Whod have thought that an obscure course in the UNC-Chapel Hill Department of Naval Science, Naval Weapons Systems, would have been so fascinating to one particular group of students with something else in common? The group, in that spring semester of 2007, consisted of six mens basketball players.
Another thing they had in common, The News & Observer reported Wednesday, was an academic adviser who had joined the athletics program shortly after mens basketball Coach Roy Williams was hired in 2003. He came from the University of Kansas, where Williams had coached previously.
One of the players enrolled in the class, Bobby Frasor, is now the director of basketball operations at the University of Alabama at Birmingham. Frasor was refreshingly candid about the class. He said the instructor, Lt. Brian Lubitz, discussed the class with counselors in the Academic Support Program for Student Athletes, which provides academic advising that in many cases helps keep athletes eligible to play.
Frasor said the class was recommended by Wayne Walden, former assistant director for academic support who had come from Kansas.
An easy ride?
Now, did Walden or other advisers turn up a burning interest on the part of athletes and particularly basketball players in Naval weapons systems? Its hard to say, but one thing that might have made the class interesting was the fact that Lubitz said in his course syllabus that he didnt anticipate any quizzes and tests.
Lubitz has been long gone and now works in Philadelphia for the investment firm Goldman Sachs. It also turns out that in four other Naval Science courses, one a weapons class in the fall of 2008, athletes accounted for more than half the enrollments.
One has to give Lubitz this: Compared to the courses other athletes, primarily football players, were taking in the Department of African and Afro-American Studies, his Naval Science course was Harvard Law.
The university has been dealing with the academic fraud question in the African and Afro-American Studies department formerly headed by Julius Nyangoro for months now. Football players constituted an inordinate number of independent study students under Nyangoro in courses the university has labeled as aberrant.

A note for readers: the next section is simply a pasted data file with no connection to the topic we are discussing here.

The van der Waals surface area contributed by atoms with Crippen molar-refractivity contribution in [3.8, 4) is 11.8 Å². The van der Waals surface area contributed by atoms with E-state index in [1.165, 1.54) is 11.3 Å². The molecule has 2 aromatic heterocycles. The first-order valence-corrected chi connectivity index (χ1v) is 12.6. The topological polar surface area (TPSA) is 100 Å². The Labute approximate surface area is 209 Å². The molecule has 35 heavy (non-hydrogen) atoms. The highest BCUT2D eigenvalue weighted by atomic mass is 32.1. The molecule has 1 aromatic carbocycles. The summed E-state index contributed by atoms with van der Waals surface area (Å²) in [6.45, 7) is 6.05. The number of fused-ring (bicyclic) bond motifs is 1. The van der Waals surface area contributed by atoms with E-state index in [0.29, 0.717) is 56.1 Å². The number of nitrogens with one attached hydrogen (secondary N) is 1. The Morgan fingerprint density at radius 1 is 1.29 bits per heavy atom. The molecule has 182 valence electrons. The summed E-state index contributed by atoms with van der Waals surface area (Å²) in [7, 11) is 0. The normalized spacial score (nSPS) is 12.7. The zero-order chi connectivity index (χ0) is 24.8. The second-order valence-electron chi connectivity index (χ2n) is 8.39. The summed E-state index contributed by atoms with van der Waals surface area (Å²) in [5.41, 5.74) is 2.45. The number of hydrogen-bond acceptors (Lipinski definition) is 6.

And there were other instances where a star athlete got good grades in that department helpful to maintaining his eligibility.
The Naval Science Department does deserve credit for acting quickly to fix what it rightly saw was a problem. The course in question was taught only one time by Lubitz. The now-former head of the department, Capt. Stephen Matts, ordered that the course requirements be changed to be more rigorous. The current department head, Capt. Doug Wright, said it would have been difficult, under the old requirements, to determine just how an individual student was doing.
Once again, here is an example of an academic support program being aimed at keeping the stars on the field or on the court. That is not, or should not be, the purpose of a counseling program supposedly aimed at helping people achieve in the classroom on their own. And yes, once again, the question is raised: Why should athletes, already isolated enough thanks to their practice and game schedules, have their own adviser system?
Finally, why would such a specialized course aimed at future Naval officers even be open to other students? One hopes Chancellor Holden Thorp, who is resigning to return to the faculty, could get to the bottom of that on his own, without waiting for reports from ongoing investigations related to the previously disclosed academic fraud.